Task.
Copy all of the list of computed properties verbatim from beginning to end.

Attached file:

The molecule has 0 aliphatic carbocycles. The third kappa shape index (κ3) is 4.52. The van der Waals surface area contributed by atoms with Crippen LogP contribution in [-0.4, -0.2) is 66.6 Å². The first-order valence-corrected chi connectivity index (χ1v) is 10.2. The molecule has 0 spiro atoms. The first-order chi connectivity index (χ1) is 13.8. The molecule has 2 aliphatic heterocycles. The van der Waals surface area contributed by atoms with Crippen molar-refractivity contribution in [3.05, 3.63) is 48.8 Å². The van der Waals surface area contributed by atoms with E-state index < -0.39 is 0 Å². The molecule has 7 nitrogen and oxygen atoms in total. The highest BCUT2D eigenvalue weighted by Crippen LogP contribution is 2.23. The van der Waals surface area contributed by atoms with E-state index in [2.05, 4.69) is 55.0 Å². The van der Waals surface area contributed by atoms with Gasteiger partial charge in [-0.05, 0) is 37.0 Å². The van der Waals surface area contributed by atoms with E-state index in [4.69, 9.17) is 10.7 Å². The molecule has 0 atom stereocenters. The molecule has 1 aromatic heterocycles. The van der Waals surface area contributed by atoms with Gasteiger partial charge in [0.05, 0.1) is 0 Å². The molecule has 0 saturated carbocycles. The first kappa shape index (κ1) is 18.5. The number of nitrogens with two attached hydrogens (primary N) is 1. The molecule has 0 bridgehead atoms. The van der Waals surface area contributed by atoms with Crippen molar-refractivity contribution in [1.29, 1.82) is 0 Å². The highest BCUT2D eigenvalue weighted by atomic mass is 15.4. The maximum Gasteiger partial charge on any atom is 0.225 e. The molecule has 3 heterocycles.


The molecule has 0 aliphatic carbocycles. The third kappa shape index (κ3) is 4.52. The van der Waals surface area contributed by atoms with Crippen LogP contribution in [-0.4, -0.2) is 66.6 Å². The first-order valence-corrected chi connectivity index (χ1v) is 10.2. The molecule has 0 spiro atoms. The first-order chi connectivity index (χ1) is 13.8. The molecule has 2 aliphatic heterocycles. The van der Waals surface area contributed by atoms with Crippen molar-refractivity contribution in [3.05, 3.63) is 48.8 Å². The van der Waals surface area contributed by atoms with E-state index < -0.39 is 0 Å². The molecule has 7 nitrogen and oxygen atoms in total. The highest BCUT2D eigenvalue weighted by Crippen LogP contribution is 2.23. The van der Waals surface area contributed by atoms with E-state index in [2.05, 4.69) is 55.0 Å². The van der Waals surface area contributed by atoms with Gasteiger partial charge in [-0.05, 0) is 37.0 Å². The van der Waals surface area contributed by atoms with E-state index in [4.69, 9.17) is 10.7 Å². The molecule has 0 atom stereocenters. The molecule has 1 aromatic heterocycles. The van der Waals surface area contributed by atoms with Gasteiger partial charge in [0.05, 0.1) is 0 Å². The molecule has 0 saturated carbocycles. The first kappa shape index (κ1) is 18.5. The number of nitrogens with two attached hydrogens (primary N) is 1. The molecule has 0 bridgehead atoms. The van der Waals surface area contributed by atoms with Crippen molar-refractivity contribution in [1.29, 1.82) is 0 Å². The highest BCUT2D eigenvalue weighted by atomic mass is 15.4. The maximum Gasteiger partial charge on any atom is 0.225 e. The molecule has 3 heterocycles.